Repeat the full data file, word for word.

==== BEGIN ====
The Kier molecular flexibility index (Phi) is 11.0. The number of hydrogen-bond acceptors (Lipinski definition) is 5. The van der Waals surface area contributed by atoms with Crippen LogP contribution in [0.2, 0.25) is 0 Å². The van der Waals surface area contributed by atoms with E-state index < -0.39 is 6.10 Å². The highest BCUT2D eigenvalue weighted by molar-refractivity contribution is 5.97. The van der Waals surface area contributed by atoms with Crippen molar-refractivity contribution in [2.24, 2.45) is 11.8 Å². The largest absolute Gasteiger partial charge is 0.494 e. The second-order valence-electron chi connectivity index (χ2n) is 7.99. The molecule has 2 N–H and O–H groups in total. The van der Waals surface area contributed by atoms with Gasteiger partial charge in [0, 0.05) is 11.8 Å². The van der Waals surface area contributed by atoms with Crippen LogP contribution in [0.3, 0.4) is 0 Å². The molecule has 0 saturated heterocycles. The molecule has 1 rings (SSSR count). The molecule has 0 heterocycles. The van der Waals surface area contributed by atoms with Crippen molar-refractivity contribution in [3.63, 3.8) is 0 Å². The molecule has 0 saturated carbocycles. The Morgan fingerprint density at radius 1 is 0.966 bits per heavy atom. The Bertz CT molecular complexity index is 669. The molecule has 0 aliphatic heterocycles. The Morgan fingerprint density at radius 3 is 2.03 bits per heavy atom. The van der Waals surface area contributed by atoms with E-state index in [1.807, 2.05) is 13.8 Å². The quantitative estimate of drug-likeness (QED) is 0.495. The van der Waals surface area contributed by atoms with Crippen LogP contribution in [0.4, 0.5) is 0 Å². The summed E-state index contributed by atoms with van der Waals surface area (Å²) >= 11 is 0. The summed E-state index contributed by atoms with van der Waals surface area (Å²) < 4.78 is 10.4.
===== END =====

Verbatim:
The Kier molecular flexibility index (Phi) is 11.0. The number of hydrogen-bond acceptors (Lipinski definition) is 5. The van der Waals surface area contributed by atoms with Crippen LogP contribution in [0.2, 0.25) is 0 Å². The van der Waals surface area contributed by atoms with E-state index < -0.39 is 6.10 Å². The highest BCUT2D eigenvalue weighted by molar-refractivity contribution is 5.97. The van der Waals surface area contributed by atoms with Crippen molar-refractivity contribution in [2.24, 2.45) is 11.8 Å². The largest absolute Gasteiger partial charge is 0.494 e. The second-order valence-electron chi connectivity index (χ2n) is 7.99. The molecule has 2 N–H and O–H groups in total. The van der Waals surface area contributed by atoms with Gasteiger partial charge in [0, 0.05) is 11.8 Å². The van der Waals surface area contributed by atoms with Crippen LogP contribution in [0.3, 0.4) is 0 Å². The molecule has 0 saturated heterocycles. The molecule has 1 rings (SSSR count). The molecule has 0 heterocycles. The van der Waals surface area contributed by atoms with Crippen molar-refractivity contribution in [3.63, 3.8) is 0 Å². The molecule has 0 saturated carbocycles. The Morgan fingerprint density at radius 1 is 0.966 bits per heavy atom. The Bertz CT molecular complexity index is 669. The molecule has 0 aliphatic heterocycles. The Morgan fingerprint density at radius 3 is 2.03 bits per heavy atom. The van der Waals surface area contributed by atoms with E-state index in [1.807, 2.05) is 13.8 Å². The quantitative estimate of drug-likeness (QED) is 0.495. The van der Waals surface area contributed by atoms with Crippen LogP contribution in [0.4, 0.5) is 0 Å². The summed E-state index contributed by atoms with van der Waals surface area (Å²) >= 11 is 0. The summed E-state index contributed by atoms with van der Waals surface area (Å²) < 4.78 is 10.4.